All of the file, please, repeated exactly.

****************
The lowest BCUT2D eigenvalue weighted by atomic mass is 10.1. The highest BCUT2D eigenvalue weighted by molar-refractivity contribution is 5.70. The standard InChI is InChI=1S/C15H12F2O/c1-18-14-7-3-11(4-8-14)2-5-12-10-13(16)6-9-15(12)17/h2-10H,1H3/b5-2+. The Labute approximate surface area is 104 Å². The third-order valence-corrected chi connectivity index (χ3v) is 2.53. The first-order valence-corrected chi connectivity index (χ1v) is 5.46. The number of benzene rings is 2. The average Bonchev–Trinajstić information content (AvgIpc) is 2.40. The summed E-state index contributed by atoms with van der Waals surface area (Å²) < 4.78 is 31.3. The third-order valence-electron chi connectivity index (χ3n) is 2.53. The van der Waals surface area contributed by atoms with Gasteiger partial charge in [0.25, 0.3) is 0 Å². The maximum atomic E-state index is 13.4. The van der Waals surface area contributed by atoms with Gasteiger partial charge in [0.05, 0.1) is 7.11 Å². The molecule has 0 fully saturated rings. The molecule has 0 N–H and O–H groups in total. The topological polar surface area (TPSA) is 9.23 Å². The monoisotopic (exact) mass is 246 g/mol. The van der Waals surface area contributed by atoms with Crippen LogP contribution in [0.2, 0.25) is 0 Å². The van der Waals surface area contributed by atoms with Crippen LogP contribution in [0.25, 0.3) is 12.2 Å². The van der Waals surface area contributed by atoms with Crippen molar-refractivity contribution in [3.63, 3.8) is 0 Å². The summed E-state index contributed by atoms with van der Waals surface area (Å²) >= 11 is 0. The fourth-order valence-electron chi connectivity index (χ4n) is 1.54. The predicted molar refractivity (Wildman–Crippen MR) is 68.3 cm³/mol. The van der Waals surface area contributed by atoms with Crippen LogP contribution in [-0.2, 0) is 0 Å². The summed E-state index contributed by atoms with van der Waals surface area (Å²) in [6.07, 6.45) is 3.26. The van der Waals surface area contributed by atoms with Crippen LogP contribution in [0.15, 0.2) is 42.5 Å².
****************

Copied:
The lowest BCUT2D eigenvalue weighted by atomic mass is 10.1. The highest BCUT2D eigenvalue weighted by molar-refractivity contribution is 5.70. The standard InChI is InChI=1S/C15H12F2O/c1-18-14-7-3-11(4-8-14)2-5-12-10-13(16)6-9-15(12)17/h2-10H,1H3/b5-2+. The Labute approximate surface area is 104 Å². The third-order valence-corrected chi connectivity index (χ3v) is 2.53. The first-order valence-corrected chi connectivity index (χ1v) is 5.46. The number of benzene rings is 2. The average Bonchev–Trinajstić information content (AvgIpc) is 2.40. The summed E-state index contributed by atoms with van der Waals surface area (Å²) < 4.78 is 31.3. The third-order valence-electron chi connectivity index (χ3n) is 2.53. The van der Waals surface area contributed by atoms with Gasteiger partial charge in [0.25, 0.3) is 0 Å². The maximum atomic E-state index is 13.4. The van der Waals surface area contributed by atoms with Gasteiger partial charge in [0.05, 0.1) is 7.11 Å². The molecule has 0 fully saturated rings. The molecule has 0 N–H and O–H groups in total. The topological polar surface area (TPSA) is 9.23 Å². The monoisotopic (exact) mass is 246 g/mol. The van der Waals surface area contributed by atoms with Crippen LogP contribution in [0.2, 0.25) is 0 Å². The van der Waals surface area contributed by atoms with Crippen LogP contribution in [0.25, 0.3) is 12.2 Å². The van der Waals surface area contributed by atoms with Crippen molar-refractivity contribution in [3.63, 3.8) is 0 Å². The summed E-state index contributed by atoms with van der Waals surface area (Å²) >= 11 is 0. The fourth-order valence-electron chi connectivity index (χ4n) is 1.54. The predicted molar refractivity (Wildman–Crippen MR) is 68.3 cm³/mol. The van der Waals surface area contributed by atoms with Crippen LogP contribution in [-0.2, 0) is 0 Å². The summed E-state index contributed by atoms with van der Waals surface area (Å²) in [6.07, 6.45) is 3.26. The van der Waals surface area contributed by atoms with Crippen LogP contribution in [0.15, 0.2) is 42.5 Å².